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Julius Caesar’s Forgotten Assassin

March 15, 2018 in History

By Barry Strauss

Brutus and other conspirators after killing Julius Caesar. (Credit: Fototeca Gilardi/Getty Images)

On March 15, 44 B.C. a group of Roman senators murdered Julius Caesar as he sat on the podium at a senate meeting. The dictator fell bleeding to his death from 23 stab wounds before the horrified eyes of the rest of the house. It was a little after noon on the Ides of March, as the Romans called the mid-day of the month. The spectators didn’t know it yet but they were witnessing the last hours of the Roman Republic. But who was to blame?

As readers of Shakespeare know, a dying Caesar turned to one of the assassins and condemned him with his last breath. It was Caesar’s friend, Marcus Junius Brutus.

“Et tu, Brute?” – “You too, Brutus?” is what Shakespeare has Caesar say in the Tragedy of Julius Caesar. Except, Caesar never said these words. And Brutus was neither his closest friend nor his biggest betrayer, not by a long shot.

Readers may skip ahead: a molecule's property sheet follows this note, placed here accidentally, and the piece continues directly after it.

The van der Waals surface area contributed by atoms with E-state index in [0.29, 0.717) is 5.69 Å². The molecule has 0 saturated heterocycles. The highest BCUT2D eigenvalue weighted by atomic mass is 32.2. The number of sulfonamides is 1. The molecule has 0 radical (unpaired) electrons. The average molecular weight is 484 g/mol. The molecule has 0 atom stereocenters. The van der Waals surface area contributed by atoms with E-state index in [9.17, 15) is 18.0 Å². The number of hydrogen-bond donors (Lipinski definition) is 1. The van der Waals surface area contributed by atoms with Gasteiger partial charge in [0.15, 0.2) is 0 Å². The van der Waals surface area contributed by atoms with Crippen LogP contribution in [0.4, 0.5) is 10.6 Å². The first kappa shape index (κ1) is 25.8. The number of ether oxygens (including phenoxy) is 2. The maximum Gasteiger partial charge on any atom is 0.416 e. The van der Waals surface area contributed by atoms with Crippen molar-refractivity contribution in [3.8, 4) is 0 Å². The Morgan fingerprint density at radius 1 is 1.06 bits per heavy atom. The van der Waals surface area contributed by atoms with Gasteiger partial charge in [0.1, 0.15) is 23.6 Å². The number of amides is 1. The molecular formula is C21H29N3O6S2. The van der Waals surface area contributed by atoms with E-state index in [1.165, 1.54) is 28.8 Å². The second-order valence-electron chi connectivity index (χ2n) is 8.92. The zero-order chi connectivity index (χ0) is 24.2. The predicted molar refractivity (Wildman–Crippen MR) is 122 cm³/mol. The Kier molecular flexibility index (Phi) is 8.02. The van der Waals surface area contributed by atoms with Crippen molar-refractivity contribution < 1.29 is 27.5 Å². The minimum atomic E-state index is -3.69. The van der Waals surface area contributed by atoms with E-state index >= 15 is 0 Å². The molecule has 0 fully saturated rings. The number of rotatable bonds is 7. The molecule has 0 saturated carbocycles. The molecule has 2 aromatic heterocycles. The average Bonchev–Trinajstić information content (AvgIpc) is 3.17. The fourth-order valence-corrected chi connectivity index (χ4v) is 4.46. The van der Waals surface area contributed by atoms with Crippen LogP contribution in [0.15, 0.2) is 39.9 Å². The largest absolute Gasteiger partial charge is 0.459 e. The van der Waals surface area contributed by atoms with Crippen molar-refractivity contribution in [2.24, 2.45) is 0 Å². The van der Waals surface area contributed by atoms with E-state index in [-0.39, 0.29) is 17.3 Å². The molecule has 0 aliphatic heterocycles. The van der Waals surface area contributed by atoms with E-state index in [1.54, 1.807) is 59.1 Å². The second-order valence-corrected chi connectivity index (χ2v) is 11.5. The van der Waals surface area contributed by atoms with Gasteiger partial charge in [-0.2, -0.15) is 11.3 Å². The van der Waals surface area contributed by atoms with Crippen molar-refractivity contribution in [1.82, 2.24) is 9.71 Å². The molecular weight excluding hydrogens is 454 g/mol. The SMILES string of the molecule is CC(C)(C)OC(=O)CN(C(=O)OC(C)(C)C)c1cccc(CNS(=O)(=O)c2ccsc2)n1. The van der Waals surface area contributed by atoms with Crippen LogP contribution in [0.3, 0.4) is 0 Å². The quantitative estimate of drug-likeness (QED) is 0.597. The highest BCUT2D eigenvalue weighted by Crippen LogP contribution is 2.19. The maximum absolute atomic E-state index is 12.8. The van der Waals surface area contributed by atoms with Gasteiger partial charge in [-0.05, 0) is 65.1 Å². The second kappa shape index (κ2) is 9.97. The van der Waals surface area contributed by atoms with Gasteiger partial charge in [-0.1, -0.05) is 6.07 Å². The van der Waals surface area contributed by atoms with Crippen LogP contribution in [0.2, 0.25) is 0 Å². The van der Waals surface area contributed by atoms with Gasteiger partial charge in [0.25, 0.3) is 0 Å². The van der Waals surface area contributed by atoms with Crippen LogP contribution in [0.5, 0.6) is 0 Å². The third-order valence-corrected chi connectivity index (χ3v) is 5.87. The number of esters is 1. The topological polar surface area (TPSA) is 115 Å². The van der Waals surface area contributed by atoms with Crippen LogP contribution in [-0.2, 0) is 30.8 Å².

The worst traitor was another man: Decimus Junius Brutus Albinus. Decimus was a distant cousin of Marcus Brutus. Because Shakespeare all but leaves him out of the story, Decimus is the forgotten assassin. In fact, he was essential.

Shakespeare puts two men in charge of the plot to kill Caesar, Brutus and Gaius Cassius Longinus (he of the famous “lean and hungry look”). Shakespeare mentions Decimus but misspells his name as Decius and downplays his role. But often-overlooked ancient sources make clear that Decimus was a leader of the conspiracy.

Brutus and other conspirators after killing Julius Caesar. (Credit: Fototeca Gilardi/Getty Images)

Decimus was closer to Caesar than either Brutus or Cassius was. In fact, they opposed Caesar during his bloody rise to power in a civil war. Only when he started winning the war did they defect to his cause. Caesar pardoned Brutus and Cassius and rewarded them with political office but he didn’t trust them. Decimus was different. He always fought for Caesar, never against him, and so he held a place in Caesar’s inner circle.

Decimus belonged to the Roman nobility, the narrow elite that ruled both Rome and an empire of tens of millions of people. His grandfather extended Rome’s rule to the Atlantic, in Spain. But Decimus’s father had a mediocre career and his mother dabbled in revolution. Then Caesar came along and offered Decimus the chance to restore his house’s name.

Decimus was a …read more


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